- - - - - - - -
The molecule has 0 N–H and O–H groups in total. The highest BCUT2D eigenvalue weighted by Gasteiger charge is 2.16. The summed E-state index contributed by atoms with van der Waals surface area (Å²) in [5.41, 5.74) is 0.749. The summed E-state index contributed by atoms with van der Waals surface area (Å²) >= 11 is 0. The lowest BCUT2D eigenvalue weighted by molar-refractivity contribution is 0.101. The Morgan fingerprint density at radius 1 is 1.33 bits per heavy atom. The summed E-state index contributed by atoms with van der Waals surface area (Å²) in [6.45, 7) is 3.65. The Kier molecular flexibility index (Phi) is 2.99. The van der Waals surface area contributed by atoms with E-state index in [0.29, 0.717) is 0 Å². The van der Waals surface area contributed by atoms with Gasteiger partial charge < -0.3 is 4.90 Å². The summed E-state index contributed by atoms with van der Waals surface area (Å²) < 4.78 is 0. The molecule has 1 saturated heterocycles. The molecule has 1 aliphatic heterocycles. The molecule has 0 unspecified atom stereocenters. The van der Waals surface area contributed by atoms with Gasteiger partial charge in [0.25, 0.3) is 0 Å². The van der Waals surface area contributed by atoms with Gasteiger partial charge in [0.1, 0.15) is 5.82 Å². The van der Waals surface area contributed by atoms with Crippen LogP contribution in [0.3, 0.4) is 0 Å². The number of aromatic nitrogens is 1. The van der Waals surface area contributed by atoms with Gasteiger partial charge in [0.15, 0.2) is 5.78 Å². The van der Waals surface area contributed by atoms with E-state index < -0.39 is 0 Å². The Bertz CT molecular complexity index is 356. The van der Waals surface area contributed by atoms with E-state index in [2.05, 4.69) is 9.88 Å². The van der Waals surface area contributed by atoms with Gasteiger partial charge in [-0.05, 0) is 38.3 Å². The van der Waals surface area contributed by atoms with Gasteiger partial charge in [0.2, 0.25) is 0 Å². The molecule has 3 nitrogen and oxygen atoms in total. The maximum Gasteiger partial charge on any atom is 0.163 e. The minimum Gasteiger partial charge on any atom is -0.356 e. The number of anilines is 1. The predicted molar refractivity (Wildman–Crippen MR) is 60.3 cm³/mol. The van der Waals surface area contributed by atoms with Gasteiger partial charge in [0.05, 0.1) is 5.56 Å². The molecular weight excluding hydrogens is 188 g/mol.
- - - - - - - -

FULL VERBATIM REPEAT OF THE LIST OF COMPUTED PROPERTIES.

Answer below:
The molecule has 0 N–H and O–H groups in total. The highest BCUT2D eigenvalue weighted by Gasteiger charge is 2.16. The summed E-state index contributed by atoms with van der Waals surface area (Å²) in [5.41, 5.74) is 0.749. The summed E-state index contributed by atoms with van der Waals surface area (Å²) >= 11 is 0. The lowest BCUT2D eigenvalue weighted by molar-refractivity contribution is 0.101. The Morgan fingerprint density at radius 1 is 1.33 bits per heavy atom. The summed E-state index contributed by atoms with van der Waals surface area (Å²) in [6.45, 7) is 3.65. The Kier molecular flexibility index (Phi) is 2.99. The van der Waals surface area contributed by atoms with E-state index in [0.29, 0.717) is 0 Å². The van der Waals surface area contributed by atoms with Gasteiger partial charge < -0.3 is 4.90 Å². The summed E-state index contributed by atoms with van der Waals surface area (Å²) < 4.78 is 0. The molecule has 1 saturated heterocycles. The molecule has 1 aliphatic heterocycles. The molecule has 0 unspecified atom stereocenters. The van der Waals surface area contributed by atoms with Gasteiger partial charge in [0.25, 0.3) is 0 Å². The van der Waals surface area contributed by atoms with Gasteiger partial charge in [0.1, 0.15) is 5.82 Å². The van der Waals surface area contributed by atoms with Crippen LogP contribution in [0.3, 0.4) is 0 Å². The number of aromatic nitrogens is 1. The van der Waals surface area contributed by atoms with Gasteiger partial charge in [0.15, 0.2) is 5.78 Å². The van der Waals surface area contributed by atoms with E-state index < -0.39 is 0 Å². The Bertz CT molecular complexity index is 356. The van der Waals surface area contributed by atoms with E-state index in [2.05, 4.69) is 9.88 Å². The van der Waals surface area contributed by atoms with Gasteiger partial charge in [-0.05, 0) is 38.3 Å². The van der Waals surface area contributed by atoms with Gasteiger partial charge in [0.2, 0.25) is 0 Å². The molecule has 3 nitrogen and oxygen atoms in total. The maximum Gasteiger partial charge on any atom is 0.163 e. The minimum Gasteiger partial charge on any atom is -0.356 e. The number of anilines is 1. The predicted molar refractivity (Wildman–Crippen MR) is 60.3 cm³/mol. The van der Waals surface area contributed by atoms with Gasteiger partial charge in [0.05, 0.1) is 5.56 Å². The molecular weight excluding hydrogens is 188 g/mol.